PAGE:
Colin Kaepernick is not only converting people to his cause with his protests; he's bringing about action now, too.
The San Francisco 49ers will donate $1 million to Bay Area groups that deal with fighting social inequalities, according to an ESPN report.
Just think about that. When Kaepernick decided to sit rather than stand for the national anthem, trying to draw attention to systemic inequality for blacks in the United States, he drew widespread scorn from inside and outside the NFL. But the 49ers never rebuked him, even when it would have been simpler and easier to do so in a league that has nearly institutionalized its concept of patriotism. They remained mostly quiet, releasing an anodyne statement.
"In respecting such American principles as freedom of religion and freedom of expression," the 49ers said, "we recognize the right of an individual to choose to participate, or not, in our celebration of the national anthem."
Now the organization is going to put money toward a cause, ostensibly the same one that Kaepernick is speaking for. That this news is coming Thursday, just hours before the NFL starts off its latest season with its usual glob of self-promotion and glorification and retrenchment as America's addiction, is no small note, either. The Niners could have waited. They could have done it sooner. They could have picked their time. Yet the news leaked today.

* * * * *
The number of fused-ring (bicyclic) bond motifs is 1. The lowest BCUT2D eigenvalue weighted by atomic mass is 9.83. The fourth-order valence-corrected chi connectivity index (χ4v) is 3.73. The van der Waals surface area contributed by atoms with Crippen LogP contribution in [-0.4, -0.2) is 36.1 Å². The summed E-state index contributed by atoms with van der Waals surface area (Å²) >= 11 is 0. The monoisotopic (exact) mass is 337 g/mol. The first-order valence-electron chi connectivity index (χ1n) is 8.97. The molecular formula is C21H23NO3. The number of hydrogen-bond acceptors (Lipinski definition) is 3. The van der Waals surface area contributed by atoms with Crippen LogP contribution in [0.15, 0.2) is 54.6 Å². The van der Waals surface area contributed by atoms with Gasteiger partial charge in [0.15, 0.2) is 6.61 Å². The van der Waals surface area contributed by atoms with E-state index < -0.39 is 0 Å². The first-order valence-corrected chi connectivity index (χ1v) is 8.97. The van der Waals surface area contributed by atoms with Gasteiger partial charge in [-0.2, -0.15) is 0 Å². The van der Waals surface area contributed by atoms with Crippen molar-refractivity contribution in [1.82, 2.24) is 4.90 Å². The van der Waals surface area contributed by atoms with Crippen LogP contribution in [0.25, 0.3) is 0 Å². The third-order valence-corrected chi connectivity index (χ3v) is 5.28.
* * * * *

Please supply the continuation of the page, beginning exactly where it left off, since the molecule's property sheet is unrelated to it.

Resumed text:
Meanwhile, the Seahawks are considering a team-wide protest themselves. Other athletes, like Megan Rapinoe, are following along in places outside of football. Kaepernick's jersey has shot to the top of the best-seller list and he's donating the proceeds, too.
This is Kaepernick bringing about action—maybe not change so far, but at least consideration and publicity—something his detractors criticized was lacking from, and therefore undermining, his sit-down in the first place.
Colin Kaepernick has not won, but he is scoring points already.